Archive for the ‘Palatine’ Category

Report of Palatines to America Conference Fishkill, New York

Thursday June 17 through Saturday June 19, 2010.

Holiday Inn Conference Center at Fishkill, New York

This is the 300th year anniversary 1710 – 2010 of the arrival of the group of some 3,000 people that have been collectively called Palatines that had left the war torn and poor crops area of what is now Germany dubbed the Palatinate.

This band of families had first been accepted in to England by the young Queen Anne and then sent to America with the prospect of paying their passage by service the Royal Navy in collecting pitch and spars.  The Palatines were abandoned by England and they were not paid their subsistence money so had to fend for themselves.

The first few years were very rough on the new settlers and some were helped by the local Native Americans and they learned the methods of survival.  The descendants of this hardy group of people are today spread out all across America and other places.

Over 120 members have registered for the 2010 PALAM Conference.
A local bus tour was arranged and led by Barbara de Mare and the first bus filled with early registration and they put on a second bus to handle all the happy convention goers.

A convention like this is only accomplished by a whole lot of hard work by many.  Some of those to thank were;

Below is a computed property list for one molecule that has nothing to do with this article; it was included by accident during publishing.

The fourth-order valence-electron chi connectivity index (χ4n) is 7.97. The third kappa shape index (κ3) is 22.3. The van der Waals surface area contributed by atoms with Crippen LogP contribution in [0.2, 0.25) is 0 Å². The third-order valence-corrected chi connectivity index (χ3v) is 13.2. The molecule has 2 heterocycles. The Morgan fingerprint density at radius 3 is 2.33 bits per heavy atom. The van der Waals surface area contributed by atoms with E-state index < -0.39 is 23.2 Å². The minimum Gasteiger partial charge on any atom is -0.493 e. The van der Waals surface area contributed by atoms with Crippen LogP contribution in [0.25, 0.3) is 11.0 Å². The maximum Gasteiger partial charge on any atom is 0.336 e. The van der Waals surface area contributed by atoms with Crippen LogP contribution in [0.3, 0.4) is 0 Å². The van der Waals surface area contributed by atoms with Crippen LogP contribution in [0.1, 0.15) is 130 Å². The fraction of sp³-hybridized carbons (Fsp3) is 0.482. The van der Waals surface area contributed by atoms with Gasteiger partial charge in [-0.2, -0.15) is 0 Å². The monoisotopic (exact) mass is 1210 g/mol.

Joe Lieby Chairman
Nancy Timmerman Cioch
Martha Foland
Sylvia Van Houten
Grace Saatman
leslie Huber
Sarah Timmerman Israel
and Katherine Seerden.

An extremely talented group of speakers were presented;
Alice Clark on the Palatine DNA Project
Richard Haberstroh on German Vital Records and Locating Towns of Our Ancestors
Leslie Albrecht Huber on 300 Years of German immigration
Joseph Lieby, Ed.D on Kleindeutschland, Researching your Ancestors in Manhattan’s little Germany
Philip Otterness, Ph.D on a Pictorial History of the 1709 Migrants and the Story Behind the Book, the Research and Writing of “Becoming German”
Elsie Scharph Saar on Reading German Church Records
Meldon J. Wolfgang III on Researching German on the Internet and Understanding and Using Archival Collections.

Though it is impossible to attend all of the lectures as some run concurrently, the take away syllabus and the discussions with other conference attendees was well worth the cost of admission.

A good time was had by all and we look forward to meeting again next year possibly in the Pittsburgh area.  Details will be forthcoming as this is finalized.

Personally, this conference in Fishkill is right in the heart of where my German family of Keeler’s lived so I was able to tour some of the old family areas and take photos, visit cemeteries and in general received double bang for my buck.

I arrived home to an email from Wilford Whitaker which answers a question that we have had on our KEELER-WOOLSEY connection and we now have another researcher helping out with information on this family that went to Vermont and Canada.  That might not mean much to you, but it is breathtaking to me after toiling on these people for so many years.

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